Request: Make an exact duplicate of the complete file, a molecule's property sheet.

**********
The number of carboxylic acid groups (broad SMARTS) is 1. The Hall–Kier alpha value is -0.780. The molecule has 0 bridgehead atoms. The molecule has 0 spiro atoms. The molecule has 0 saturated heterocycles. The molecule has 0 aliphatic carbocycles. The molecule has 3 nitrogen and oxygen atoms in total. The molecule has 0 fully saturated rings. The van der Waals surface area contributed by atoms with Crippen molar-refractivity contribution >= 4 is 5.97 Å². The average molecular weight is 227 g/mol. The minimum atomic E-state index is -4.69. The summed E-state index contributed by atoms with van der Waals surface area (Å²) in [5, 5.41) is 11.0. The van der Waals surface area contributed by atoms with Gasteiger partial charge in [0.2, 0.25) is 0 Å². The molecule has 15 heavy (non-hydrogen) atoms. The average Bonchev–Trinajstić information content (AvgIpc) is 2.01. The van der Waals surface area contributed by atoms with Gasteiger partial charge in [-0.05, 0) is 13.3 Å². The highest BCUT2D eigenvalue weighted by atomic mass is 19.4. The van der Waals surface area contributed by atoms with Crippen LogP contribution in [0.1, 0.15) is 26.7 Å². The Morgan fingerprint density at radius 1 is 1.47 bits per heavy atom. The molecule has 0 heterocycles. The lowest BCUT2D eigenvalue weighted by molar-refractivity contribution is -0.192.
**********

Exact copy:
The number of carboxylic acid groups (broad SMARTS) is 1. The Hall–Kier alpha value is -0.780. The molecule has 0 bridgehead atoms. The molecule has 0 spiro atoms. The molecule has 0 saturated heterocycles. The molecule has 0 aliphatic carbocycles. The molecule has 3 nitrogen and oxygen atoms in total. The molecule has 0 fully saturated rings. The van der Waals surface area contributed by atoms with Crippen molar-refractivity contribution >= 4 is 5.97 Å². The average molecular weight is 227 g/mol. The minimum atomic E-state index is -4.69. The summed E-state index contributed by atoms with van der Waals surface area (Å²) in [5, 5.41) is 11.0. The van der Waals surface area contributed by atoms with Gasteiger partial charge in [0.2, 0.25) is 0 Å². The molecule has 15 heavy (non-hydrogen) atoms. The average Bonchev–Trinajstić information content (AvgIpc) is 2.01. The van der Waals surface area contributed by atoms with Gasteiger partial charge in [-0.05, 0) is 13.3 Å². The highest BCUT2D eigenvalue weighted by atomic mass is 19.4. The van der Waals surface area contributed by atoms with Crippen LogP contribution in [0.1, 0.15) is 26.7 Å². The Morgan fingerprint density at radius 1 is 1.47 bits per heavy atom. The molecule has 0 heterocycles. The lowest BCUT2D eigenvalue weighted by molar-refractivity contribution is -0.192.